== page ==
Have you ever commuted by ferry to work? Until my internship with the Trust for Governors Island, I sure had not! While the location of my internship this summer was certainly unique, the experience I had working as Arts and Culture Intern with the Trust was truly spectacular.
The Trust for Governors Island is a nonprofit organization, created by the City of New York, entrusted with the operations, planning, and development of Governors Island. This 172-acre island is situated in New York Harbor, just south of the tip of Manhattan. The Trust has three key initiatives that inform the organization’s work and the future of the Island – arts and culture; open space; education and research focused on the climate crisis. These intentional focuses advance the Trust’s mission to realize the full potential of Governors Island for the inspiration and enjoyment of all New Yorkers, demonstrating a bold vision for public space. Even though the Island is only open six-months per year, nearly 1,000,000 guests visit per season, 80% of which are from New York City.
My internship with the Trust provided me the opportunity to apply the business and arts administration skills I have developed during my first year at the Wisconsin School of Business MBA program within the context of planning, organizing, and producing large-scale public art commissions. Having worked in development for arts and cultural organizations in the past, this was an exciting opportunity to explore the more programmatic and operational sides of the sector. I must say, the Trust for Governors Island truly exceeded my expectations for the learning outcomes I anticipated for the summer.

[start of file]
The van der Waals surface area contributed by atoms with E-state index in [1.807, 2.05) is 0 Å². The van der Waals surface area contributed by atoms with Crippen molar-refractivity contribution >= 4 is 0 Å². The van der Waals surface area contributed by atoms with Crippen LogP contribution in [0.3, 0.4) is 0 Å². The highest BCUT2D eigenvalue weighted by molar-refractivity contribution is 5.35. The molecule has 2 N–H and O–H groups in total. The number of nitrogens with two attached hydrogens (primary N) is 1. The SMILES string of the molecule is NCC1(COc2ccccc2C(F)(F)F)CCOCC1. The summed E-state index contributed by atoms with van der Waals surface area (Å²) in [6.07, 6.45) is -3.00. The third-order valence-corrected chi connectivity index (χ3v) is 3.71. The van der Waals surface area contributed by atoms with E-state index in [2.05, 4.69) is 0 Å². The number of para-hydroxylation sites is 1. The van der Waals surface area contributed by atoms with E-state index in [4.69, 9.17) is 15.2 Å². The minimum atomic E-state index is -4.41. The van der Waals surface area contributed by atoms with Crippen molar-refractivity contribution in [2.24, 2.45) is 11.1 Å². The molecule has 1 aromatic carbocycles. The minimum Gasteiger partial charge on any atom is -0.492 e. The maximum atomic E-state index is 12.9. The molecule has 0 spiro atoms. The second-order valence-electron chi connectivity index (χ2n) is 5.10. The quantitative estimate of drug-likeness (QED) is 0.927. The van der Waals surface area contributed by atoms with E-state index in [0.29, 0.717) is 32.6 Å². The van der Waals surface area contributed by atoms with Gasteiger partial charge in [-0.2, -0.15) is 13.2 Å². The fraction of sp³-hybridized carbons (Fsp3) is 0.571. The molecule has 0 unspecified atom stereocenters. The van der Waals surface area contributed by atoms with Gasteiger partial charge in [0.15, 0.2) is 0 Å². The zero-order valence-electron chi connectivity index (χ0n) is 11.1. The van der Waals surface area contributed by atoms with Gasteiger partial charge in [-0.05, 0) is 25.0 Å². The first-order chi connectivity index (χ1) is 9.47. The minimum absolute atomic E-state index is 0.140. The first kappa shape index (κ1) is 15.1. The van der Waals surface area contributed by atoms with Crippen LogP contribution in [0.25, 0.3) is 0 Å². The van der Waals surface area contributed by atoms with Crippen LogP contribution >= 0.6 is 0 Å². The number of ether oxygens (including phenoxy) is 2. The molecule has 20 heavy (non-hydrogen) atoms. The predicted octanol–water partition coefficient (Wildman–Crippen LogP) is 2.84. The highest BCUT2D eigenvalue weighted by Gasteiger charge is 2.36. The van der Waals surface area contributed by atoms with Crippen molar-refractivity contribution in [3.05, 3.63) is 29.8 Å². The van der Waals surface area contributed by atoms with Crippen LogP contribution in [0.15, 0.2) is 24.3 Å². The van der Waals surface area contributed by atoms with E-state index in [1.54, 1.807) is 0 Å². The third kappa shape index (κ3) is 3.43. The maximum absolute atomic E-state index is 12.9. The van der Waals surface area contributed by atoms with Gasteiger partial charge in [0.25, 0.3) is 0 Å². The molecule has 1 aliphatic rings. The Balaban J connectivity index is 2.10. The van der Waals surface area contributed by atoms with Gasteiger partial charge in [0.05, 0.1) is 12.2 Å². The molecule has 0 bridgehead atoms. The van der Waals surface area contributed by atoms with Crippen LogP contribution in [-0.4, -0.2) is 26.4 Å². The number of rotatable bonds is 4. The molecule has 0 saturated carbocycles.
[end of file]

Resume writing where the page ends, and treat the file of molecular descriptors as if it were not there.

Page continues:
I had the privilege of working with the VP of Arts and Culture and Head Curator and the Director of Public Programs for the Trust. From the start, everyone was incredibly welcoming and immediately incorporated me into the team dynamic. The Trust’s culture of collaboration and mentorship provided me with the confidence and resources I needed to dive right into some large, impactful projects.
While not all of the special projects I supported during my internship have been publicly announced yet, I had the opportunity to work on two incredible commissions which will be opening on the Island in the near future: Herstory of the Universe by Richard Move and The Open Orchard by Sam Van Aken.
Herstory of the Universe is a series of site-specific dance performances which will take visitors on a journey through Governors Island’s unique environment, history, and architecture. I collaborated with the creative team and utilized strategies from the Arts Management and Leadership Seminar curriculum to support the production process for this engaging, multisite performance installation. This experience helped strengthen my project coordination skills and demonstrated the importance of being detail oriented.
The Open Orchard will explore the effects of climate change and industrialized agriculture through an expansive artwork of grafted, hybrid stone and pome fruit trees planted in an orchard on Governors Island and distributed throughout the New York boroughs. This commission provided me with two exciting challenges: building out a city-wide tree distribution process and developing an intuitive, flexible database. During this project, I was able to successfully apply operations management principles in an arts and culture setting, which was a fun, unexpected experience.
I also worked on a variety of targeted research projects to help inform material and programmatic elements for other future installations. These research projects were particularly rewarding since they offered me the space to be curious and explore histories, cultures, and critical theories that I had not had the opportunity to wholly engage with before.
I am so grateful for the Arts and Culture team’s continued support and guidance as I worked through these impactful projects. I cannot wait for the public to experience these immersive site-specific commissions and corresponding programming in the months to come!